Capturing Market Share

    If you were trying to compete with Home Depot and take market share, go through each of the true markets, or jobs, involved in being productive at home. One example is "renovate the kitchen." What you might really be focused on -- what the market actually is -- is "prepare a meal." One of the most innovative meal prep solutions ever was the microwave. Think of how much changed with the microwave. New foods were created specifically for the microwave. There's a newer product, called the Brava, which is a type of oven. It's another solution to prepare a meal that uses light instead of microwaves to heat water. (It's really good, I have to say. They're not paying us anything, I just happen to like the product.) Then there are services like Blue Apron and Gobble who deliver prepared meals right to your door.

    These solutions are all in the same kitchen-improvement market as Home Depot, even though it doesn't seem like they're directly competing with Home Depot. The end job that customers are trying to get done is the same. These other solutions aren't home improvement retailers but they still present a real risk to Home Depot nonetheless. For instance, if you're using these other solutions, you might not have to renovate your old stove like you originally thought you would. And you might not even be motivated to anymore because now another solution gets the job done so much better. 

    Anybody who listens to our podcast knows this situation is analogous to the one we were talking about before the pandemic: airlines should be buying web conferencing companies. They're both targeting the same job, it's just that salespeople are acquiring customers with very different platforms. This holds true for Home Depot as well. Even though they're not in the business of making new, innovative types of ovens, those ovens are helping people get the job done. These new ovens might not be as big of a threat to Home Depot as, say, Zoom was to United Airlines, but the competitive mentality is the same. What are those underlying jobs? How can you think outside the box (or, literally, outside the Home Depot store)?

    One of the reasons why retailers continue to compete with Home Depot is because they can sell those products like the Brava. Under their existing business model, any new appliance that's out there as an innovation to help you do something in your home, Home Depot can sell it and make some money off of it. They may miss out on big opportunities to innovate and get the whole job done, but they seem firmly entrenched in the preparation aspect of most of these jobs. By that, we mean the types of jobs where you have to make lots of decisions about how you're going to get the job done, and then acquire whatever materials you might need to do that.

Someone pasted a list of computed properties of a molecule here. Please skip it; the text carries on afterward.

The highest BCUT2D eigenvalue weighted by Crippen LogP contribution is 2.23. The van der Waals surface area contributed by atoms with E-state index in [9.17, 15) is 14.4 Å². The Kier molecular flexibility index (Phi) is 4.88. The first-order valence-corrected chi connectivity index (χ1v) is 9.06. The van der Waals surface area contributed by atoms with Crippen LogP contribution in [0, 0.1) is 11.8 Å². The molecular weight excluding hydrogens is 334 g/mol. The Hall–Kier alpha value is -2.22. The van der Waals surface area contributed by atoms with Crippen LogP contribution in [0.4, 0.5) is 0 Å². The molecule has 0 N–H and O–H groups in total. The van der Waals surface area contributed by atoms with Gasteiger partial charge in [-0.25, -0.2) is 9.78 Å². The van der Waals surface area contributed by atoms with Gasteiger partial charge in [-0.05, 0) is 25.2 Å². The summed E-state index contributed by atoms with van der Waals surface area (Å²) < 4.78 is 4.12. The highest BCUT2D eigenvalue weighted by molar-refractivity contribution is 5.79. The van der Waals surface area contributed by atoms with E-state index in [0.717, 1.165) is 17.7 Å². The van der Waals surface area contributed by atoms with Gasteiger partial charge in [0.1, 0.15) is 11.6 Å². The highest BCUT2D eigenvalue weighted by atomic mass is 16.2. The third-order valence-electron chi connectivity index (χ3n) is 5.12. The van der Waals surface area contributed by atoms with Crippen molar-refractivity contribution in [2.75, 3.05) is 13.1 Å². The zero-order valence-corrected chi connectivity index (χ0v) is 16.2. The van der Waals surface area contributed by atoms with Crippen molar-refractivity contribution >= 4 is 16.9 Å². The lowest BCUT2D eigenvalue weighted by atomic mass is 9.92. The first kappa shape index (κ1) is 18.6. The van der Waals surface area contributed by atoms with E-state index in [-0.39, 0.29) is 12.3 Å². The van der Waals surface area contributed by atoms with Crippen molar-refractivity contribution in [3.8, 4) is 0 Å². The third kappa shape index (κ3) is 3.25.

If you're going to prepare a meal at some point, you need to make lots of decisions. How are you going to cook meals on a regular basis? Are you going to use a Brava? Are you going to use a microwave? Are you going to use an oven? An induction range? How am I going to do this? And then you have to acquire those things. That's the risk for Home Depot: they're not in the part of the job that you do every single day. However, their model continues to work as major innovations come onto the scene because they can always become a part of the solution.

    The Role of Retailers

    So what is the role of retailers? In this home improvement job, retailers are targeting just one step, not the whole job. In "prepare a meal", they're not actually helping you right now to make the meal, or even choose which meals to eat. You can see clearly that with Brava and their business model. It's very much a type of subscription model. They're not just selling you the oven, they want to sell you everything you put in that oven which is providing recurring business. Preparing food is the job that people actually have to do every single day and that's a really big market relative to the market for, say, retiling your kitchen.